George Wilson, like the rest of the Tennessee Titans, took to the field Saturday for the start of training camp at St. Thomas Sports Park in Nashville, Tennessee.
But Wilson, a 10-year NFL safety and a 2000 Paducah Tilghman and 2004 Arkansas alumnus, begins his second season with the Titans with a heavy heart as he deals with the death of his mentor, friend and grandfather, George H. Reeves Jr., 80, who passed away at his home Tuesday.
"Words cannot express the grief I feel in my heart with the loss of my grandfather," Wilson said. "God has truly blessed me with an amazing grandfather. George Reeves Jr. (Grand Daddy) was more than just a grandfather. He was my mentor, confidant, adviser and greatest supporter.
"Although it will be hard to walk onto the field knowing that he will not be in the stands or at home cheering me on, I know that his spirit will always be with me. If I had one more moment with him I would express to him again how grateful I am to have had him in my life. Grand Daddy played a major role in making me the man I am today. Thanks to his teachings, love and support I am living my dream. I feel honored and privileged to be a part of his legacy. Grand Daddy, I love you and will miss you greatly."
Reeves was an integral part of Wilson's community efforts for children and families in Paducah through his George Wilson Safety Foundation that include a Leadership Retreat, a "Boxes of Loves" Thanksgiving dinner, a Christmas toy drive, a charity bowling event, and a football and cheerleading camp, and volunteered in many facets since the foundation's forming.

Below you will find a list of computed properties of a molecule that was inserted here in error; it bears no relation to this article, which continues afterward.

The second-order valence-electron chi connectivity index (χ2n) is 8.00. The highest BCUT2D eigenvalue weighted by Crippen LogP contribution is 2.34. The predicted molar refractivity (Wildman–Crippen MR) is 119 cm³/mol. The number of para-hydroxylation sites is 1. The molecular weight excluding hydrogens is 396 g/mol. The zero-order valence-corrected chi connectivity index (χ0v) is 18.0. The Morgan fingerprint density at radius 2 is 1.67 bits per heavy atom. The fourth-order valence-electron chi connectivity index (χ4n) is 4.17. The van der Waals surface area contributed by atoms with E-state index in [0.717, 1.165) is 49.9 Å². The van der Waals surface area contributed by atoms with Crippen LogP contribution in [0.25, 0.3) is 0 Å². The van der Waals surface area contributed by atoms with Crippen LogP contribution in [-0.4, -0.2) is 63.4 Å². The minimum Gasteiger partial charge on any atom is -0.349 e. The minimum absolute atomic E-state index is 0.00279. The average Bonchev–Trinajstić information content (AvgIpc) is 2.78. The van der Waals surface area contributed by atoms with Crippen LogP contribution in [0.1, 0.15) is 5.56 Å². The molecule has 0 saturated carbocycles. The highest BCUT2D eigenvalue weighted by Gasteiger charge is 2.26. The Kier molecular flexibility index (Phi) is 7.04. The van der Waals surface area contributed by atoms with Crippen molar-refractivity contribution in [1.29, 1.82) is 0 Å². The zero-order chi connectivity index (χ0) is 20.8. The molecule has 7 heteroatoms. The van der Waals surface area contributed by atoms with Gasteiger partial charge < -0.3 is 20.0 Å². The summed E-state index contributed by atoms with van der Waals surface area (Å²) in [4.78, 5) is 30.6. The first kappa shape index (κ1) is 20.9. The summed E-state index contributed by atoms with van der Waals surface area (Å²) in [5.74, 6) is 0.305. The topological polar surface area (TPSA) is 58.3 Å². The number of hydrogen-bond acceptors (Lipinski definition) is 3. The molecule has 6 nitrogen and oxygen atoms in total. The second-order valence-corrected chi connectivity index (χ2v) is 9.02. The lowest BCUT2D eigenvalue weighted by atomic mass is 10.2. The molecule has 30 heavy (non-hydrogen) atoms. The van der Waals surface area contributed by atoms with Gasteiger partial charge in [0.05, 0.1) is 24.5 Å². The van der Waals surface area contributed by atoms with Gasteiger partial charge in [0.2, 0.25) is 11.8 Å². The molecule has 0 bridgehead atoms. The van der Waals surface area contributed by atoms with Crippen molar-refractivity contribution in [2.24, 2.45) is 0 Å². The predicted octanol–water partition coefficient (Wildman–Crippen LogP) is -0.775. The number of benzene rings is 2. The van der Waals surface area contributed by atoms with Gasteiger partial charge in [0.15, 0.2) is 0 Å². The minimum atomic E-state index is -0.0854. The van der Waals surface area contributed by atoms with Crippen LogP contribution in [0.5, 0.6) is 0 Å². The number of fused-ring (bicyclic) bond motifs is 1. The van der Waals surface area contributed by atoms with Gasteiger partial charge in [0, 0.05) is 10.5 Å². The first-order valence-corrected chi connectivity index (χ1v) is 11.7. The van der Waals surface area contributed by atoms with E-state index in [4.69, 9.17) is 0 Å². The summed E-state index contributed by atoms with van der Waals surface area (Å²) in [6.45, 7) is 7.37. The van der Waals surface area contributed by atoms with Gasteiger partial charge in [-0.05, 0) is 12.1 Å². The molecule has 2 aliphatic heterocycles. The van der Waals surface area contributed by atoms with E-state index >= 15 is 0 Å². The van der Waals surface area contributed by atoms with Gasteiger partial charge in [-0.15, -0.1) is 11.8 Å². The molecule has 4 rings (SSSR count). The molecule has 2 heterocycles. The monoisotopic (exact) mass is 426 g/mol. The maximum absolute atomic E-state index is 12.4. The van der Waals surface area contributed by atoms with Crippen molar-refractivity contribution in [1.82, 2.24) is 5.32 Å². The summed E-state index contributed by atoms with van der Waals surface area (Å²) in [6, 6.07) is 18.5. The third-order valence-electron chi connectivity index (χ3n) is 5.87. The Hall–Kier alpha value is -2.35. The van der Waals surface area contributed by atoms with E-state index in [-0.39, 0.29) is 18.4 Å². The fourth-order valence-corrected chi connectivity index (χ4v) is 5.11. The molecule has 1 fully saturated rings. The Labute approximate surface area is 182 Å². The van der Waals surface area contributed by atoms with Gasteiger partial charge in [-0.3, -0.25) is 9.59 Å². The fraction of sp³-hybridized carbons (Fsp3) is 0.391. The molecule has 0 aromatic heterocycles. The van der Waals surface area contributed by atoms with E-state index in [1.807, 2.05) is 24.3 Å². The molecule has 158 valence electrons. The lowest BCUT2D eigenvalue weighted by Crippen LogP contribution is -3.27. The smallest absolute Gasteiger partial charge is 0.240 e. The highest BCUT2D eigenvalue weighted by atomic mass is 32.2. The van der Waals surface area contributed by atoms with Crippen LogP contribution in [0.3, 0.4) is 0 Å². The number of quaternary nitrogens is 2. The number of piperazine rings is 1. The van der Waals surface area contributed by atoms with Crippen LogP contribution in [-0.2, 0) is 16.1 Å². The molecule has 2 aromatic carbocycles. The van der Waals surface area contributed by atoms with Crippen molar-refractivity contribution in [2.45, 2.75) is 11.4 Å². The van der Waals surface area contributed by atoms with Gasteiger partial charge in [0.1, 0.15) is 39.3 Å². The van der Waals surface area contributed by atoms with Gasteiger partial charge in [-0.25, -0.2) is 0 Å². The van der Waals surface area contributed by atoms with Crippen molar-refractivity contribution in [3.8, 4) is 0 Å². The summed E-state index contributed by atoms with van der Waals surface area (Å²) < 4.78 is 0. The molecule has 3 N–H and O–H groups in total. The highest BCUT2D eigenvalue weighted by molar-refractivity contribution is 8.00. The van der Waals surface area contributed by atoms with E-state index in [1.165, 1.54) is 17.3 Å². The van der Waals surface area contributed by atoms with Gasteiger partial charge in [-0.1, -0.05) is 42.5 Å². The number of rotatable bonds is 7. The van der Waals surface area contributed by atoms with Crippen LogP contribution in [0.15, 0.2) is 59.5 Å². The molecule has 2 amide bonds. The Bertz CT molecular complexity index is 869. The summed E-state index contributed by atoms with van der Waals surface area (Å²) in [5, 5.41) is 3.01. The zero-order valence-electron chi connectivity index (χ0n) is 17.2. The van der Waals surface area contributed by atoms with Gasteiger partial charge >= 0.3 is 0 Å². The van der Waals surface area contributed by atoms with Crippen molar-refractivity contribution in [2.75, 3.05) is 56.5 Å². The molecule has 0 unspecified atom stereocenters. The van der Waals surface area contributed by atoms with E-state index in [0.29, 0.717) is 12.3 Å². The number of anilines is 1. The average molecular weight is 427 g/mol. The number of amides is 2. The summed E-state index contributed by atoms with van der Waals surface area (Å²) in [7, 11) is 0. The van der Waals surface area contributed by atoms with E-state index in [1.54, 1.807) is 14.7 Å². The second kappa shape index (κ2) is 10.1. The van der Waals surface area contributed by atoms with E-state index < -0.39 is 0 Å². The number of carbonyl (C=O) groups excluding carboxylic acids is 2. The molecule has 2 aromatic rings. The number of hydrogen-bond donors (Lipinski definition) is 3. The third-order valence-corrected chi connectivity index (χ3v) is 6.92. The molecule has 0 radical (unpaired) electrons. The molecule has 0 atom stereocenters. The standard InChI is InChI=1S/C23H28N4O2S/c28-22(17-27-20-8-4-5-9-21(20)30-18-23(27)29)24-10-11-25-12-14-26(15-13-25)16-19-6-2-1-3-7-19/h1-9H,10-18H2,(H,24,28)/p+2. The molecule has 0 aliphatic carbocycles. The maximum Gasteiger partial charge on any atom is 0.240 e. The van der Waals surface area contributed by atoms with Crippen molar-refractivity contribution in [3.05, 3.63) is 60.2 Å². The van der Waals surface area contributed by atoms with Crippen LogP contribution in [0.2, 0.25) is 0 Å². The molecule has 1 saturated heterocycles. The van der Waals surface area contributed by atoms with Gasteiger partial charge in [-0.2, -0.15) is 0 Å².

Wilson said that Reeves' commitment to service was unmatched and that during the 2013 toy drive Reeves drove around Paducah and collected 3,000-plus toys so underprivileged children could have a nice Christmas.
Wilson, in a Q&A published in the Sun on March 11, talked about how his ability to play football has allowed him to do the things he does for the Paducah community.
"I was having lunch with my grandparents at Starnes and we were talking about how the talent I have playing football has afforded me the opportunity to get an education, to put some money in my pocket, allowed me to live my dream, allowed me to see the world and allowed me to meet people I never would have thought I would be able to meet," Wilson said.
"It all came from having a dream of playing football. I never knew where the dream would take me, and it has taken me a lot of places and allowed me to meet a lot of people. I'm living a dream every day, whether it's on the field or off the field. When I wake up and my feet hit the floor, I tell God thank you for letting me live my dream and giving me the blessing to where I can bless other people. That's my mindset day in and day out. I know how privileged and how blessed I am and how much God has put favor on my life. For me to be able to live my dream is just a blessing."
With training camp starting, Wilson says the Titans have high hopes for the season after finishing 7-9, out of the playoffs and in second place in the AFC South.
"We definitely feel like we'll be in contention for the AFC South title," Wilson said. "That's our first goal: to win the division and get the automatic in into the playoffs. We know we're going to have our work cut out for us. Indy won the division and Houston has been a top team as well, so we as the Titans just have to bounce back and put our team back on the radar."
Call James D. Horne, a Sun sports writer, at 270-575-8661 or follow on Twitter @psunsports.